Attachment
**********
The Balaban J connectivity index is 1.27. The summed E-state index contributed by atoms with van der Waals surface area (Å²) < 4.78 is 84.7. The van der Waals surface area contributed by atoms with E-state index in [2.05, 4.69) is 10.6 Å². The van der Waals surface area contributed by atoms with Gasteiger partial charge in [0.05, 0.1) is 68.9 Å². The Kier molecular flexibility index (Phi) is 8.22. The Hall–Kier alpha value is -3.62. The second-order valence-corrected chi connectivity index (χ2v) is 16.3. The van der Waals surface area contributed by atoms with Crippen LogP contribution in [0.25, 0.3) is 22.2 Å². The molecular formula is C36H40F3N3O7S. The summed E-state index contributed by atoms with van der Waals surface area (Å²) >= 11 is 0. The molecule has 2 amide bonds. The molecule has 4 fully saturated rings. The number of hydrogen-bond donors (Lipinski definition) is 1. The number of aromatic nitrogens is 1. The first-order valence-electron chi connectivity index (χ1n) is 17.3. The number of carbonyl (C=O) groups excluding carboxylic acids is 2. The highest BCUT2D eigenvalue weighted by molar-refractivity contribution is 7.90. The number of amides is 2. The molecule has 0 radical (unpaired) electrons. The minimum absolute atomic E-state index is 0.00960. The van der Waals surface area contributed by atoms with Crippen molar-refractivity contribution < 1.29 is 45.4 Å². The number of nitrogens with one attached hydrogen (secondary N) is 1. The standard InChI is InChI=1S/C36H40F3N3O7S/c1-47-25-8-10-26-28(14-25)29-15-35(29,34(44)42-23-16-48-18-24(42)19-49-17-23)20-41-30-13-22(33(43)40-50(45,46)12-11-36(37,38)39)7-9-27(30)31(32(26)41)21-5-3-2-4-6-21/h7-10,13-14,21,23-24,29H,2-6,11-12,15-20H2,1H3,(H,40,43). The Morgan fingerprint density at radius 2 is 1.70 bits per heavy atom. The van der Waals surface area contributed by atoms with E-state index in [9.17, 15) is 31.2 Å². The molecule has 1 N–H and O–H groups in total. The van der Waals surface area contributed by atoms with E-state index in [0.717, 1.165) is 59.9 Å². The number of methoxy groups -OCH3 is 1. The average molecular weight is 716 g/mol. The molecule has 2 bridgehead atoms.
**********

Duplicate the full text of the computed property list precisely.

The Balaban J connectivity index is 1.27. The summed E-state index contributed by atoms with van der Waals surface area (Å²) < 4.78 is 84.7. The van der Waals surface area contributed by atoms with E-state index in [2.05, 4.69) is 10.6 Å². The van der Waals surface area contributed by atoms with Gasteiger partial charge in [0.05, 0.1) is 68.9 Å². The Kier molecular flexibility index (Phi) is 8.22. The Hall–Kier alpha value is -3.62. The second-order valence-corrected chi connectivity index (χ2v) is 16.3. The van der Waals surface area contributed by atoms with Crippen LogP contribution in [0.25, 0.3) is 22.2 Å². The molecular formula is C36H40F3N3O7S. The summed E-state index contributed by atoms with van der Waals surface area (Å²) >= 11 is 0. The molecule has 2 amide bonds. The molecule has 4 fully saturated rings. The number of hydrogen-bond donors (Lipinski definition) is 1. The number of aromatic nitrogens is 1. The first-order valence-electron chi connectivity index (χ1n) is 17.3. The number of carbonyl (C=O) groups excluding carboxylic acids is 2. The highest BCUT2D eigenvalue weighted by molar-refractivity contribution is 7.90. The number of amides is 2. The molecule has 0 radical (unpaired) electrons. The minimum absolute atomic E-state index is 0.00960. The van der Waals surface area contributed by atoms with Crippen molar-refractivity contribution < 1.29 is 45.4 Å². The number of nitrogens with one attached hydrogen (secondary N) is 1. The standard InChI is InChI=1S/C36H40F3N3O7S/c1-47-25-8-10-26-28(14-25)29-15-35(29,34(44)42-23-16-48-18-24(42)19-49-17-23)20-41-30-13-22(33(43)40-50(45,46)12-11-36(37,38)39)7-9-27(30)31(32(26)41)21-5-3-2-4-6-21/h7-10,13-14,21,23-24,29H,2-6,11-12,15-20H2,1H3,(H,40,43). The Morgan fingerprint density at radius 2 is 1.70 bits per heavy atom. The van der Waals surface area contributed by atoms with E-state index in [9.17, 15) is 31.2 Å². The molecule has 1 N–H and O–H groups in total. The van der Waals surface area contributed by atoms with E-state index in [0.717, 1.165) is 59.9 Å². The number of methoxy groups -OCH3 is 1. The average molecular weight is 716 g/mol. The molecule has 2 bridgehead atoms.